Fasteners Screws

Screws are the most common fasteners used in good furniture. The majority of joints are made of shaped wood — such as mortise-and-tenons, rabbets or dovetails — and arc glued. Screws rather than nails are used whenever a fastener is required. Always look for wood screws (as opposed to metal screws) when buying fasteners for furniture use.

Screws, not nails, are preferred tor joining wood pieces in furniture repair. Select the type most appropriate (or the location

Size Screw size numbers refer to both the gauge and the length of the screw. Gauge numbers run from 0 to 24, and refer to the diameter of the shank at its widest point. An ()-gauge screw has a shank that is about '/if,-inch in diameter, while that of a 24-gauge screw is Va-inch in diameter. Screws range in lengths from tiny {'/i-inchl to about 6 inches. Most stores carry screws from 2 to 16 or 18 gauge in a variety of lengths. The screws most used in

WOOD SCREWS

Woodscrews have a number of uses in furniture work. The most common is to attach table and dresser tops to frames They also are used as joiners, replacing wood joints. In this use, they usually are countersunk and then covered with a wood plug. Always predrill holes for screws, making the hole slightly smaller than the diameter of the screw shank.

Do not drive screws into the end grain of wood, since they don't hold, Always make sure the blade of the screwdriver is as wide as the slot in the screwhead when driving screws. If the blade is narrower, you (1) may damage the screwhead or the blade, and (2) will get much less turning power. If the blade is wider than the slot, you will damage the surrounding wood.

SCREW SIZES

Screws are designated by both length and diameter. Length is designated in inches. Diameter is designated by a gauge number. Lengths available run from V* inch to 6 inches. Gauges available are 0 O/iBinch) to 24 (% inch). The label on ¡he box of screws might read 1x6, meaning the box contains 1 inch screws of No. 6 gauge. Most stores carry all standard lengths of screws in appropriate gauges. Most common gauges are Nos. 2 through 16. The heavier the work required of the screw, the larger the gauge should be,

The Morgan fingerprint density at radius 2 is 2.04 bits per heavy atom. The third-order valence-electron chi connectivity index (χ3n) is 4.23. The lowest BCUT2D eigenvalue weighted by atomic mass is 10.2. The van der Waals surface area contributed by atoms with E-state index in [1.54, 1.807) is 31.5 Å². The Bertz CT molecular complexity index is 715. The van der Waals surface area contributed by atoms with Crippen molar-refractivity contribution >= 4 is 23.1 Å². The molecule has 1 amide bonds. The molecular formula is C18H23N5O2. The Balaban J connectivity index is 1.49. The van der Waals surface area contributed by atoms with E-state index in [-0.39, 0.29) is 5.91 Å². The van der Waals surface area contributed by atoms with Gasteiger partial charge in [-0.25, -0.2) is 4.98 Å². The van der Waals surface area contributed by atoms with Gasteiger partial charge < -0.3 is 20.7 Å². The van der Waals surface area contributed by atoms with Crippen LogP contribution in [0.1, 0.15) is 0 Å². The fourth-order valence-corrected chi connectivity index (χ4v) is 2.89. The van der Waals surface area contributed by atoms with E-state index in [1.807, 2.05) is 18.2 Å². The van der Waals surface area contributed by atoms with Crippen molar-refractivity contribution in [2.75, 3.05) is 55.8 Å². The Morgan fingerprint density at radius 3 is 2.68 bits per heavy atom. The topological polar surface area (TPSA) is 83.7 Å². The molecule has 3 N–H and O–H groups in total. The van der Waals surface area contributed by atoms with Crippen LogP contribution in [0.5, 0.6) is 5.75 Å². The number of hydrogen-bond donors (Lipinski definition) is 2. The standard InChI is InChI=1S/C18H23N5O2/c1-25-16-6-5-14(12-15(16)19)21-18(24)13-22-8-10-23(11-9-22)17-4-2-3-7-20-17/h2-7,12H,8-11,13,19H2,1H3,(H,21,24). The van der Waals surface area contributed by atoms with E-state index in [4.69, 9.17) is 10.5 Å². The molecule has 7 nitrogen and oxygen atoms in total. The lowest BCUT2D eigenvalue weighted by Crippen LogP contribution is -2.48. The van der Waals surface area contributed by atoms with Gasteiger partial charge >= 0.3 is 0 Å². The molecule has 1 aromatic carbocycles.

TYPES OF SCREWHEADS

Standard slotted woodscrews come in three headstyles: flathead (flat across the top); oval head (the top is rounded and the underside of the head is beveled); and roundhead (top rounded, underside of head flat). For most furniture work, you will use flathead screws, but the others have uses, too.

Flathead Use flathead screws when the head of the screw is to be flush with the surface. Use a countersink bit in your electric drill to drill out a place for the head, or use a screw male bit, which both pre-drills a hole for the screw and a wider place at the top for the head You can also countersink the head slightly below the surface.

Oval head Oval head screws are pleasing in appearance and are easier to remove than flatheads. As a rule, the underside of the head is countersunk, and the oval top remains above the surface. Use where the screw will be seen and appearance is important,

Roundhead Most important use for roundhead screws is in applications where you expect to remove the screw and the work is to be disassembled. They also can be countersunk covered.

furniture work range from 8 to 16 gauge, and from % to IV2 inches long.

Styles Screw heads come in flat, oval and round shapes. Flat heads are used when the screw head is to he flush with the surface of the work or countersunk helow the surface. Oval and round heads are used when the screw head will show on the surface of the work.

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A screw head either rests on the surface (left), is set flush (center) or is countersunk (left) The countersunk opening is often filled

A screw head either rests on the surface (left), is set flush (center) or is countersunk (left) The countersunk opening is often filled

When driving or removing screws, always be sure the blade of [he screwdriver is the same width as the slot in the screw head.

Using Screws Much of the time in restoration work, you remove old screws and use them again. If the screw has been damaged, replace it with a new one of the same size and type. When driving a new screw into wood for the first time, always drill a pilot hole, using a drill bit two sizes smaller than the shank diameter.

Some hardwoods will split if you drive a scrcw in without first drilling the pilot hole. To be safe, widen the upper part of the pilot hole to accommodate the unthreaded part of the shank. This part of the hole should be the same diameter as the shank. A screw-mate drill bit does all of this in one motion. At the same time, it drills out a space for the head so that when the pilot hole is finished and the screw inserted, the screw head is flush with or countersunk below the work surface.

Screws will turn into new work easier if you lubricate them first. To do this, rub the screw on a bar of soap or wax.

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